Primus' Les Claypool Explains Band's Trip to the 'Chocolate Factory'

Larry LaLonde, Les Claypool and Tim Alexander of Primus
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Larry LaLonde, Les Claypool and Tim Alexander of Primus on August 20, 1991 in Chicago, Il.

As a kid, Primus' Les Claypool became enamored with Willy Wonka and the Chocolate Factory starring Gene Wilder. Four decades later, that childhood fandom has turned into Primus and the Chocolate Factory, the first album in 19 years from the band's seminal lineup: Claypool, guitarist Larry LaLonde and drummer Tim "Herb" Alexander.

Primus Take on 'Willy Wonka' Songs for New Album & Tour

The album, due Oct. 21, will be followed by a tour starting the next day. Below, Claypool guides Billboard through the origins of the album, why he prefers the original film version to the Johnny Depp-starring Charlie and the Chocolate Factor, and the reason Primus is banned from all radio station shows (hint: It involves a night of 'shrooms and dick jokes).

Did you get to see anybody at Riot Fest?
I saw Cheap Trick and hung out with Cheap Trick. Rick [Nielsen's] always a kick in the pants. So good to catch up with him. Saw more people at the hotel than saw at the actual venue. The Slayer guys were hanging out and met one of the guys from Mastodon, so I got my big rock on.

Does Riot Fest, which is three weekends, feel like the radio fest tours that happen, or is this too short to build that sense of camaraderie?
Well, they don't let us play those radio station shows anymore, I think since we ate a bunch of mushrooms and did a KROQ one years ago [Laughs] But yeah, it's always good catching up. I live out in the country, I'm a country boy, I'm either out on my tractor or on my boat, so I don't see a lot of entertainment folk unless I'm in the entertainment zone. So it's good to catch up with people, plus we're doing the thing with Danny Carey now and he's a great guy, so we're having a good time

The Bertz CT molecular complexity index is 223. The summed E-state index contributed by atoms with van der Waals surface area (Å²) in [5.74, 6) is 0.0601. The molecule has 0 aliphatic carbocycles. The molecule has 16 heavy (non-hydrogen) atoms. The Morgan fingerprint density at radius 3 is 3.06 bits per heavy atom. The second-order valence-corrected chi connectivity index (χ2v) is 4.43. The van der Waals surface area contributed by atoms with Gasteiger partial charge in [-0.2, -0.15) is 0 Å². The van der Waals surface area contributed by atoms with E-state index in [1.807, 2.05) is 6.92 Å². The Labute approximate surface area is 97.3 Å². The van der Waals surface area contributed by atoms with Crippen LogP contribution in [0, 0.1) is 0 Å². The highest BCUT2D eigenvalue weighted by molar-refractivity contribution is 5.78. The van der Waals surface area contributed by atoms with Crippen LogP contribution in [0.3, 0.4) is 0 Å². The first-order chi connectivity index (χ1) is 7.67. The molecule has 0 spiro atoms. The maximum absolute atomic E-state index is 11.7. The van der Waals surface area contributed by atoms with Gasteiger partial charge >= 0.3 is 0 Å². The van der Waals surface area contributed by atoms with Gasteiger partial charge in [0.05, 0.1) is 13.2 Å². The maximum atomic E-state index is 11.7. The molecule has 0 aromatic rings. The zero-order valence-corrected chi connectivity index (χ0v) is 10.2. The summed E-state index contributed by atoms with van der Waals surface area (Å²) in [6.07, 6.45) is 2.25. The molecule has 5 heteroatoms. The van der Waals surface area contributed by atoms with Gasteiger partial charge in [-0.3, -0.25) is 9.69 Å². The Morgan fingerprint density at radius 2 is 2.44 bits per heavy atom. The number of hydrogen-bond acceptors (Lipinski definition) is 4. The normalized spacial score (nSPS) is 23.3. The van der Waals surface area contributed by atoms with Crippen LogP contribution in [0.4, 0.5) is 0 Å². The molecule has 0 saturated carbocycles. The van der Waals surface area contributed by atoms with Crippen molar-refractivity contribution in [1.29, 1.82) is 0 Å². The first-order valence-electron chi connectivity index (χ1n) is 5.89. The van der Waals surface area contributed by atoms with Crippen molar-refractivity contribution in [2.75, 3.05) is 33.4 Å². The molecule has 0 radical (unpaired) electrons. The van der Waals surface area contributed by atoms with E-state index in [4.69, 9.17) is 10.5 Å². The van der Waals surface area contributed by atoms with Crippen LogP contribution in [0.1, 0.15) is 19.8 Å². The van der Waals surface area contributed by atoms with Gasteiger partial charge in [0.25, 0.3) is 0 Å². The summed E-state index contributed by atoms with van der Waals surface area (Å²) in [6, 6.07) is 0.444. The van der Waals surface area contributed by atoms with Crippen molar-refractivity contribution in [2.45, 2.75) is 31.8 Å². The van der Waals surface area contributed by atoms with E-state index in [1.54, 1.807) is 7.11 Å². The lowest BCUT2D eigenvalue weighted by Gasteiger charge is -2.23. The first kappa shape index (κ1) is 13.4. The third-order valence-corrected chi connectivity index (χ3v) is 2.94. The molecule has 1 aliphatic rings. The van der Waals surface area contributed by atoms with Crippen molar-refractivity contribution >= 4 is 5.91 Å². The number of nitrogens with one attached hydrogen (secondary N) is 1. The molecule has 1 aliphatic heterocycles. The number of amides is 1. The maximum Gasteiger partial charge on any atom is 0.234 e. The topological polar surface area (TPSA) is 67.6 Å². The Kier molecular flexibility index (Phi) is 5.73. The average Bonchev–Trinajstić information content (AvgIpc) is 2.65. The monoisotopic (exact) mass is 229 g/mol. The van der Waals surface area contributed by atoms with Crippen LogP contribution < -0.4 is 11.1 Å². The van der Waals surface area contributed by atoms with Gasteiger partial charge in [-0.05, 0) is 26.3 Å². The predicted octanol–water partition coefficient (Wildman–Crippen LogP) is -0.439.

What was it like taking 'shrooms at the KROQ show, and what happened?
It was one of the KROQ Acoustic Christmases many years ago. Actually, we have a book just out this last week, and we talk about it a little bit. We used to do this thing called Bob Cock and the Yellow Sock; it's basically us doing lounge versions of Primus songs. There was this character Bob Cock and we would say we couldn't find him and he'd show up end of the set and supposedly be out of his mind on cocaine and he'd start singing pornographic lyrics, Hendrix songs and "The Courtship of Eddie's Father," different things. So of course we did all this frying out of our minds on mushrooms, and I think we went way over on our time, and of course there were kids in the audience and here's this guy singing about his dick, and I think we ruffled some feathers. [Laughs] So we were never asked back after that.